I know you draw a lot of inspiration from popular children’s stories.   What else inspires you to write your songs?   Do you follow a particular method when composing?
 
It seems like they always come to me in a different way.  But one thing I found is that melodies and/or rhythms often come to me when I’m walking.  And I’ll have to stop and get out my phone and sing the melody into my voice recorder so I don’t forget!  So, from this I have created a discipline of song writing that involves going for a walk and then setting aside time to write. I decided to dedicate my most recent Spring Break to songwriting for my upcoming CD.  And my “method” was to get up and go for a walk in the park, and then come back and spend two hours writing.  It didn’t have to be monumental.  It might be writing lyrics or fooling around with rhythms on Garage Band…but I just made it a point to set aside 2 hours, no matter what, to show up for songwriting.  And I definitely had 3 songs come out of that process.
 
As for inspiration:  it’s really the kids and parents.  I am fortunate to work with young children daily and I get to see what delights them, what they struggle with, what they like to hear.  I don’t necessarily write for them in a prescriptive way, but being in touch with them on daily basis definitely informs what I create.
 
Nina Stone on stone

 

What is your favorite part of your job?  
 
Singing and dancing!  I mean how many jobs are there that you get to sing and dance all day?!  And I love creating an environment of fun.  As adults we often lose touch with of the importance of having fun and even HOW to have fun – and I love watching a group of people relax, loosen up and have fun with their children and with each other within 45 minutes.  I can’t fully put it into words – but it really feels like a blessing to be able to do that and I often find myself in the midst of a playgroup or party just feeling so grateful.
 
What’s your least favorite?   Be honest!
 
Honestly I think it’s doing the grown-up-money part. 🙂  My relationship with the adults can be tricky because on the one hand, here we all are, hanging out all chill in their living room, feeling like friends, and then at some point it turns to business and that’s a tricky boundary to negotiate.  Along those lines, too, I absolutely loathe when people ask for discounts.  As a woman, it’s been a struggle to own my worth and really ask for what I’m worth.  And I know this can be a struggle for most women.  So when a woman asks me to discount myself, I feel really insulted. But I do realize that we are all just conditioned by the culture we grew up in and that it’s not actually a personal attack.  Still, it’s always uncomfortable.  (Yet, I’m starting to feel better and better about the way I handle it.)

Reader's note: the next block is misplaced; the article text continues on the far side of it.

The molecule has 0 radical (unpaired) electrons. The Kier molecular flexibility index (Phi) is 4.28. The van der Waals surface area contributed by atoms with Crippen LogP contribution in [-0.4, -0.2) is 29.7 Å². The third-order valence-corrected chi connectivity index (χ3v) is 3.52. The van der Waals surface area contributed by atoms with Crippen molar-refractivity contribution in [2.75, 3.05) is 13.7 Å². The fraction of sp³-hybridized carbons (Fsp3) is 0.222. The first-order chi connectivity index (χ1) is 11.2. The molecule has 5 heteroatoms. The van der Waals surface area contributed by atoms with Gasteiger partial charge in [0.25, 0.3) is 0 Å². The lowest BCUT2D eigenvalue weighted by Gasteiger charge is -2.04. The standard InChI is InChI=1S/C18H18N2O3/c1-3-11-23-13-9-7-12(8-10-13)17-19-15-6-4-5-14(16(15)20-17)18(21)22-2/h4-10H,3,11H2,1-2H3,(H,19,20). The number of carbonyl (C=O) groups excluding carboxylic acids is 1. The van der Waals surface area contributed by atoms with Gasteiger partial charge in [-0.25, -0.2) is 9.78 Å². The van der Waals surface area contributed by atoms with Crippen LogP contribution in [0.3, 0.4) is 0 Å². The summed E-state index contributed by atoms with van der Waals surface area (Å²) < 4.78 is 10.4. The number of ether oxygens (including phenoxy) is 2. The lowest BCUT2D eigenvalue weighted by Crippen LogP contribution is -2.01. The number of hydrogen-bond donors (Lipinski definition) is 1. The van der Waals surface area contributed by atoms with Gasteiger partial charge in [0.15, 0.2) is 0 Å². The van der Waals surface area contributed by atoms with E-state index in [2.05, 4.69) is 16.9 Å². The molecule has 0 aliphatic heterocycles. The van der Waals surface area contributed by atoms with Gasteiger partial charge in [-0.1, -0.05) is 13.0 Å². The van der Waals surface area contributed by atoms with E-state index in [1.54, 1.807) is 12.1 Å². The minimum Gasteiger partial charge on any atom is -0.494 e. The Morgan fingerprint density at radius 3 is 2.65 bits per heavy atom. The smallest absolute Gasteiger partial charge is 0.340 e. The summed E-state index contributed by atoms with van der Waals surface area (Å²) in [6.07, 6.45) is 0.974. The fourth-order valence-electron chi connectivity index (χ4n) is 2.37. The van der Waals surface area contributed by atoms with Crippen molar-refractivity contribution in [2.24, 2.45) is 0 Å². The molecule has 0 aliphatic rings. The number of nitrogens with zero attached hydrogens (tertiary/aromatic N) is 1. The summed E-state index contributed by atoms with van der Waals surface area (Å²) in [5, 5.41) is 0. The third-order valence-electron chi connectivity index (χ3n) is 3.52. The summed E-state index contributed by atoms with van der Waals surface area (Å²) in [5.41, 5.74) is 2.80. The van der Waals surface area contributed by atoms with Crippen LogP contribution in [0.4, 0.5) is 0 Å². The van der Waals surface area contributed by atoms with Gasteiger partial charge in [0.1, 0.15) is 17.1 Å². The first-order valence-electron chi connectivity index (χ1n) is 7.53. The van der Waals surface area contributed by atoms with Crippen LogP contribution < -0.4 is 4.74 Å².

The nature of what you do is so dependent on your cheerfulness.   How do you manage to stay positive each day?   What do you do when you feel down but have to put on a good show for your clients?
 
Wonderful question!  Self care is so, so, so important.  And although I’m not really the Queen of Balance, I strive to be.  It’s definitely difficult to be positive if I haven’t had enough time for myself. When I’m all filled up – have had enough sleep, time with my husband, have worked out, been eating well, had time with friends for some fun, I feel great and am overflowing with positivity.  And that’s the best place to give of myself from!  So, I try to be sure and get enough sleep, to follow great nutrition, work out daily, and be sure I’m enjoying my life.  However, when I’m a little deficient in these areas, how do I manage to stay positive and what do I do when I feel down but have to put on a good show?  Honestly, music and singing really is the best antidote for when I’m feeling bad.  Making music and being with children require that a person be 100% present, and often for me, that’s the way out of myself: getting present and putting my focus on serving others.  And then also…..there’s something about singing.  I don’t know if it’s the vibration of sound in the body, or an endorphin release or what….but singing, especially children’s songs, always makes me happy, no matter how I was feeling before I started.
 
Do you find it challenging to market to both children and their parents?   How do tackle this challenge?
 
I’m really just starting to understand this important distinction now.  For the past few years, aside from Miss Nina LLC, I have also taught a mommy & me program at a private preschool.  Miss Nina LLC often benefits from meeting families through that program.  At one time I simply thought that if the children liked me then the parents were sold.  And this is partially true.  But sometimes the children attend class with a nanny and no matter how bonded me and their child are, the parents may never really know or understand (or care about) that.  I mean, generally speaking, if a child is enjoying something it makes the parent wildly happy.  But as I now venture out to widen my audience I am learning that, well, the kids may love me, but they don’t have wallets!  So, I HAVE to market to the parents and have a love affair with both of them.